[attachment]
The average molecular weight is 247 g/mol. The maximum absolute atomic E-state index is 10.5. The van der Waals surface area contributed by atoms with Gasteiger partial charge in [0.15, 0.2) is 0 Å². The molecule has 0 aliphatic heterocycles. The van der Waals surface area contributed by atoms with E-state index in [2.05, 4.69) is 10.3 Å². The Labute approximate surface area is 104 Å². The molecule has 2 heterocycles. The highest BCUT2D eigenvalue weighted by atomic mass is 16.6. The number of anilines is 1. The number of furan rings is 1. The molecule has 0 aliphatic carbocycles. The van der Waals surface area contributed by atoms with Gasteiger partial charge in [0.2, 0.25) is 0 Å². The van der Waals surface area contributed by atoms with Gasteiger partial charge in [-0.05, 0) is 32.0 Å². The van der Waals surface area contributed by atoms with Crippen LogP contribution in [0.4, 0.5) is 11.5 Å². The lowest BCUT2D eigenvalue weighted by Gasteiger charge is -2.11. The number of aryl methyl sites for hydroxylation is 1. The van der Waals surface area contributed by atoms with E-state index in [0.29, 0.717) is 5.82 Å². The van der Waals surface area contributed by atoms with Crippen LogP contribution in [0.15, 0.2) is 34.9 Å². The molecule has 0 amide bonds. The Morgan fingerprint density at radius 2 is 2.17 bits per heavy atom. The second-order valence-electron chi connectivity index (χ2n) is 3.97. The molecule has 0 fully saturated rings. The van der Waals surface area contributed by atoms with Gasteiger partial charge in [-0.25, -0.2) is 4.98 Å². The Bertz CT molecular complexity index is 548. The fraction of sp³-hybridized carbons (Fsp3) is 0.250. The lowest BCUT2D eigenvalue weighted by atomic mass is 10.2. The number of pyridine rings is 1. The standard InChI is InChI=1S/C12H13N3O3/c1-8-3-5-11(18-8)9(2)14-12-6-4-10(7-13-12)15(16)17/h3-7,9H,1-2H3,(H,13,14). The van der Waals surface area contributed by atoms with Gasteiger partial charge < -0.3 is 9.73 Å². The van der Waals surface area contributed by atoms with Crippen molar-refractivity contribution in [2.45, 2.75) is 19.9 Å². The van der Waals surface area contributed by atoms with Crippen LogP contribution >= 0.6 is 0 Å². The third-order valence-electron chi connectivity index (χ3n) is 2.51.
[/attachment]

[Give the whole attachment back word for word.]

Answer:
The average molecular weight is 247 g/mol. The maximum absolute atomic E-state index is 10.5. The van der Waals surface area contributed by atoms with Gasteiger partial charge in [0.15, 0.2) is 0 Å². The molecule has 0 aliphatic heterocycles. The van der Waals surface area contributed by atoms with E-state index in [2.05, 4.69) is 10.3 Å². The Labute approximate surface area is 104 Å². The molecule has 2 heterocycles. The highest BCUT2D eigenvalue weighted by atomic mass is 16.6. The number of anilines is 1. The number of furan rings is 1. The molecule has 0 aliphatic carbocycles. The van der Waals surface area contributed by atoms with Gasteiger partial charge in [0.2, 0.25) is 0 Å². The van der Waals surface area contributed by atoms with Gasteiger partial charge in [-0.05, 0) is 32.0 Å². The van der Waals surface area contributed by atoms with Crippen LogP contribution in [0.4, 0.5) is 11.5 Å². The lowest BCUT2D eigenvalue weighted by Gasteiger charge is -2.11. The number of aryl methyl sites for hydroxylation is 1. The van der Waals surface area contributed by atoms with E-state index in [0.29, 0.717) is 5.82 Å². The van der Waals surface area contributed by atoms with Crippen LogP contribution in [0.15, 0.2) is 34.9 Å². The molecule has 0 amide bonds. The Morgan fingerprint density at radius 2 is 2.17 bits per heavy atom. The second-order valence-electron chi connectivity index (χ2n) is 3.97. The molecule has 0 fully saturated rings. The van der Waals surface area contributed by atoms with Gasteiger partial charge in [-0.25, -0.2) is 4.98 Å². The Bertz CT molecular complexity index is 548. The fraction of sp³-hybridized carbons (Fsp3) is 0.250. The lowest BCUT2D eigenvalue weighted by atomic mass is 10.2. The number of pyridine rings is 1. The standard InChI is InChI=1S/C12H13N3O3/c1-8-3-5-11(18-8)9(2)14-12-6-4-10(7-13-12)15(16)17/h3-7,9H,1-2H3,(H,13,14). The van der Waals surface area contributed by atoms with Gasteiger partial charge < -0.3 is 9.73 Å². The van der Waals surface area contributed by atoms with Crippen molar-refractivity contribution in [2.45, 2.75) is 19.9 Å². The van der Waals surface area contributed by atoms with Crippen LogP contribution >= 0.6 is 0 Å². The third-order valence-electron chi connectivity index (χ3n) is 2.51.